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Student Leads Research Program at Bronx Zoo

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Student Leads Research Program at Bronx Zoo

Members of Project TRUE research the development of plant life and urban ecology with NYC high school students. (Courtesy of Julia Rist/The Fordham Ram)

Members of Project TRUE research the development of plant life and urban ecology with NYC high school students. (Courtesy of Julia Rist/The Fordham Ram)

Members of Project TRUE research the development of plant life and urban ecology with NYC high school students. (Courtesy of Julia Rist/The Fordham Ram)

Members of Project TRUE research the development of plant life and urban ecology with NYC high school students. (Courtesy of Julia Rist/The Fordham Ram)


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By Julia Rist

Members of Project TRUE research the development of plant life and urban ecology with NYC high school students. (Courtesy of Julia Rist/The Fordham Ram)

While some students spent their summer soaking up the sun, others were knee-deep in wildlife. Conor Gilligan, GSAS, a second year M.S. student in the biology department, is one such person. He is a research mentor at Project TRUE, a program that allows New York City high school students to take part in urban ecology field research.

Gilligan said this program is important for a number of reasons.

“I joined Project TRUE because the program enables high school and undergraduate students to view New York City’s green spaces through a scientific lens,” Gilligan said. “The program gives us the chance to underscore that while our parks serve us recreationally, they can also function as pedagogic tools – enabling us to observe and record ecological relationships within an urban setting.”

Project TRUE is a partnership between Fordham University and the Bronx Zoo. It is a tiered mentorship system; Fordham professors mentor undergraduate and graduate students, who in turn mentor high school students.
Gilligan was responsible for overseeing five FCRH undergraduates. These students each advised three high school students. Gilligan said over the course of the summer they researched a variety of fields, from testing the water quality in the Bronx River to looking at eel size and abundance.

Emma-June Orth, FCRH ’19, studied locations of eels in the Bronx River and whether there was a correlation between location and size. Gilligan, who oversaw the research, said that there were a lot of factors to take into consideration while conducting the study.

“Emma-June deployed eel mops in the Bronx and Hutchinson rivers; eel mops are devices made of bundles of frayed rope, which are weighed to the bottoms of rivers,” Gilligan said. “Eels are attracted to this filamentous substrate and nestle among its fibers, which provides them with temporary shelter. She checked the mops weekly for eels, counted them and measured each of their lengths.”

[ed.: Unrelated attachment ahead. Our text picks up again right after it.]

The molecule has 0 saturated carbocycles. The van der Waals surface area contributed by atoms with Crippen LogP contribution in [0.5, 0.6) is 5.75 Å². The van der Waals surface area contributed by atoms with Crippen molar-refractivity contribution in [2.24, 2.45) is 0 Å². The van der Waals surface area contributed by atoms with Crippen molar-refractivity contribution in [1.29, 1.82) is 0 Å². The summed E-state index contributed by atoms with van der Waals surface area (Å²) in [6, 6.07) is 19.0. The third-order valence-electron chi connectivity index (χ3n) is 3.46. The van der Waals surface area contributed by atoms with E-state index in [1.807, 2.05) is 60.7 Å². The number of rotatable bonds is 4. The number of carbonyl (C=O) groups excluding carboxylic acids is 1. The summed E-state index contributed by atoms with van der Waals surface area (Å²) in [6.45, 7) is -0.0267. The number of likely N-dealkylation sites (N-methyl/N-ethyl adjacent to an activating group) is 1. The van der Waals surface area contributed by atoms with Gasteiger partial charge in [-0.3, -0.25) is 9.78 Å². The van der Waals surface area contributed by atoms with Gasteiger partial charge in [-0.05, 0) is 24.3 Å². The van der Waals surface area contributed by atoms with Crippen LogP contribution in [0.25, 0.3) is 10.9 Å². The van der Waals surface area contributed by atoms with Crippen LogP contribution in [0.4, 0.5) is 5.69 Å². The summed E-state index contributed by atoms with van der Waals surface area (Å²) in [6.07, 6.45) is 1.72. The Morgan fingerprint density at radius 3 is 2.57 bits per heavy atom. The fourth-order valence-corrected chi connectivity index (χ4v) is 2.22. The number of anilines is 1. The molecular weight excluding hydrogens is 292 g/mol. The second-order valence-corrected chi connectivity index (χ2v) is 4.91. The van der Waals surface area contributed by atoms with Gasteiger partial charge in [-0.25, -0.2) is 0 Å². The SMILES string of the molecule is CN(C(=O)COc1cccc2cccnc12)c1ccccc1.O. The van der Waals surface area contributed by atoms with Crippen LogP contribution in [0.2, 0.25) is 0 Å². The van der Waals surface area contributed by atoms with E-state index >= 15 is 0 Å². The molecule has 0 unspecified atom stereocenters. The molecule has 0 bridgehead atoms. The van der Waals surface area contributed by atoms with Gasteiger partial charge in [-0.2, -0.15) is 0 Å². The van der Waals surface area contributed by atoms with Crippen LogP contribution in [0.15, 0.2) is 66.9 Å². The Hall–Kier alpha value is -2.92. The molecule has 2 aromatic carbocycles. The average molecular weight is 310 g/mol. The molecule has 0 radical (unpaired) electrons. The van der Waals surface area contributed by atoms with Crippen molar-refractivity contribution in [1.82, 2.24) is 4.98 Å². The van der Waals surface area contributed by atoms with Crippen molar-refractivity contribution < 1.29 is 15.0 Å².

Orth found that there was a size difference between eels that live above dammed areas and eels that lived below. Gilligan said Orth also found a difference between how many eels actually lived in those areas.

“Eels were, on average, more abundant below dams than above dams,” Gilligan said. “These data suggest that damming possibly impedes the migration of mature American eels.”

Maye Yassin, FCRH ’19, observed the relationship between canopy cover and bat activity in the Bronx Zoo as a part of Project TRUE.
Gilligan said that Yassin had a tough job ahead of her when trying to distinguish one bat from another in her research.

“Maye used ultrasonic acoustic recorders to passively monitor bat species richness and activity levels. In order to echolocate, each bat species produces sound waves of a specific frequency; different species emit different frequencies,” said Gilligan. “Using a software called Kaleidoscope, Maye was able to differentiate among the species.”

Yassin’s study found that there are more bats in areas where there is a low canopy coverage.
Gilligan also oversaw Nora Kuka, FCRH ’20, in her research endeavors. Kuka examined the relationship between vegetation and small mammal diversity in the Bronx.

Gilligan said Kuka had to use track tubes in order for the small animals to leave evidence of their tracks behind. Track tubes are a special kind of tube that small mammals can climb into from both ends. The bait is placed in the middle of the tube, and a special type of paper is placed throughout the tube.

“The animals’ inky tracks are deposited on the contact paper, which allows researchers to identify them to the species level,” said Gilligan. “She also used a transect tape and quadrats to assess the composition and abundance of vegetation at her study sites.”
Kuka found that the number of mammals in a specific area is highest when there is a medium amount of vegetation coverage.

Gilligan said despite the success of the student researchers, conducting research over the course of the summer still posed some challenges.

“When doing surveys along the river, we would often get caught in the thick, silty mud and have to squirm our way out of our waders,” said Gilligan. “One of our team members contracted Lyme. Poison ivy, mosquitos and biting flies were ubiquitous features of the forest.”

Gilligan said he hopes that Project TRUE shows high school students that research can be much more than an academic obligation; it can be fun too.

“I hoped that the program underscored the reality that there are myriad paths to having a future in the sciences; one does not need to spend 40+ hours per week in a windowless, fluorescently lit laboratory to be called a scientist,” Gilligan said.

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